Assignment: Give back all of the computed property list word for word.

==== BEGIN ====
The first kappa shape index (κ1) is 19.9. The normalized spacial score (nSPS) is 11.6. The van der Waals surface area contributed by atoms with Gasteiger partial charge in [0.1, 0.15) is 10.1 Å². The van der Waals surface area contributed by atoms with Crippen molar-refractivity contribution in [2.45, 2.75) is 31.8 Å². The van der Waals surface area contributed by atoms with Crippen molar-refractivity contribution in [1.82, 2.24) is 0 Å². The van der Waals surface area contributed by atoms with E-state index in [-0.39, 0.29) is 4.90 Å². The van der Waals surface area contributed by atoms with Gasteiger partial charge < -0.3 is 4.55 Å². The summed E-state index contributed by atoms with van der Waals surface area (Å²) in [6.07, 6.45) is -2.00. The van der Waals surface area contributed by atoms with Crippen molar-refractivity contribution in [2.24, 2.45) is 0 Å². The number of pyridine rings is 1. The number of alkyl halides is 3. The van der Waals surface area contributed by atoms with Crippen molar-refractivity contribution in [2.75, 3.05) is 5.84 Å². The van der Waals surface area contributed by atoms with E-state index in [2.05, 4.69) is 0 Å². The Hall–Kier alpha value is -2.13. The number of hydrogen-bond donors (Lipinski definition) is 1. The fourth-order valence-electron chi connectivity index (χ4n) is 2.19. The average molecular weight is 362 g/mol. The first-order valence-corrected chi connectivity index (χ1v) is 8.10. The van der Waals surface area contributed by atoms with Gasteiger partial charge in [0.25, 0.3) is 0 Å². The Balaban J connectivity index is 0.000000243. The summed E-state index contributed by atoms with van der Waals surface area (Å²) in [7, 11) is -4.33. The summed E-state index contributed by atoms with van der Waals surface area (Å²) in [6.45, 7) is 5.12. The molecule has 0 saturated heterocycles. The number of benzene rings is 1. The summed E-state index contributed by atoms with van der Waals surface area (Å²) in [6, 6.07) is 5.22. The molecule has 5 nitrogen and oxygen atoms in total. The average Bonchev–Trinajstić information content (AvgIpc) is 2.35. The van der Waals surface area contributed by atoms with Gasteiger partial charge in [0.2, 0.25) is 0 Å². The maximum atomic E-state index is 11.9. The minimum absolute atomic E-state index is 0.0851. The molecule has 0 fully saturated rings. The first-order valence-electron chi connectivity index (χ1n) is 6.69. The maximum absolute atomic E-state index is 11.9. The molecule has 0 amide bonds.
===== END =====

The first kappa shape index (κ1) is 19.9. The normalized spacial score (nSPS) is 11.6. The van der Waals surface area contributed by atoms with Gasteiger partial charge in [0.1, 0.15) is 10.1 Å². The van der Waals surface area contributed by atoms with Crippen molar-refractivity contribution in [2.45, 2.75) is 31.8 Å². The van der Waals surface area contributed by atoms with Crippen molar-refractivity contribution in [1.82, 2.24) is 0 Å². The van der Waals surface area contributed by atoms with E-state index in [-0.39, 0.29) is 4.90 Å². The van der Waals surface area contributed by atoms with Gasteiger partial charge < -0.3 is 4.55 Å². The summed E-state index contributed by atoms with van der Waals surface area (Å²) in [6.07, 6.45) is -2.00. The van der Waals surface area contributed by atoms with Crippen molar-refractivity contribution in [2.24, 2.45) is 0 Å². The number of pyridine rings is 1. The number of alkyl halides is 3. The van der Waals surface area contributed by atoms with Crippen molar-refractivity contribution in [2.75, 3.05) is 5.84 Å². The van der Waals surface area contributed by atoms with E-state index in [2.05, 4.69) is 0 Å². The Hall–Kier alpha value is -2.13. The number of hydrogen-bond donors (Lipinski definition) is 1. The fourth-order valence-electron chi connectivity index (χ4n) is 2.19. The average molecular weight is 362 g/mol. The first-order valence-corrected chi connectivity index (χ1v) is 8.10. The van der Waals surface area contributed by atoms with Gasteiger partial charge in [0.25, 0.3) is 0 Å². The Balaban J connectivity index is 0.000000243. The summed E-state index contributed by atoms with van der Waals surface area (Å²) in [7, 11) is -4.33. The summed E-state index contributed by atoms with van der Waals surface area (Å²) in [6.45, 7) is 5.12. The molecule has 0 saturated heterocycles. The number of benzene rings is 1. The summed E-state index contributed by atoms with van der Waals surface area (Å²) in [6, 6.07) is 5.22. The molecule has 5 nitrogen and oxygen atoms in total. The average Bonchev–Trinajstić information content (AvgIpc) is 2.35. The van der Waals surface area contributed by atoms with Gasteiger partial charge in [0.2, 0.25) is 0 Å². The maximum atomic E-state index is 11.9. The minimum absolute atomic E-state index is 0.0851. The molecule has 0 fully saturated rings. The first-order valence-electron chi connectivity index (χ1n) is 6.69. The maximum absolute atomic E-state index is 11.9. The molecule has 0 amide bonds.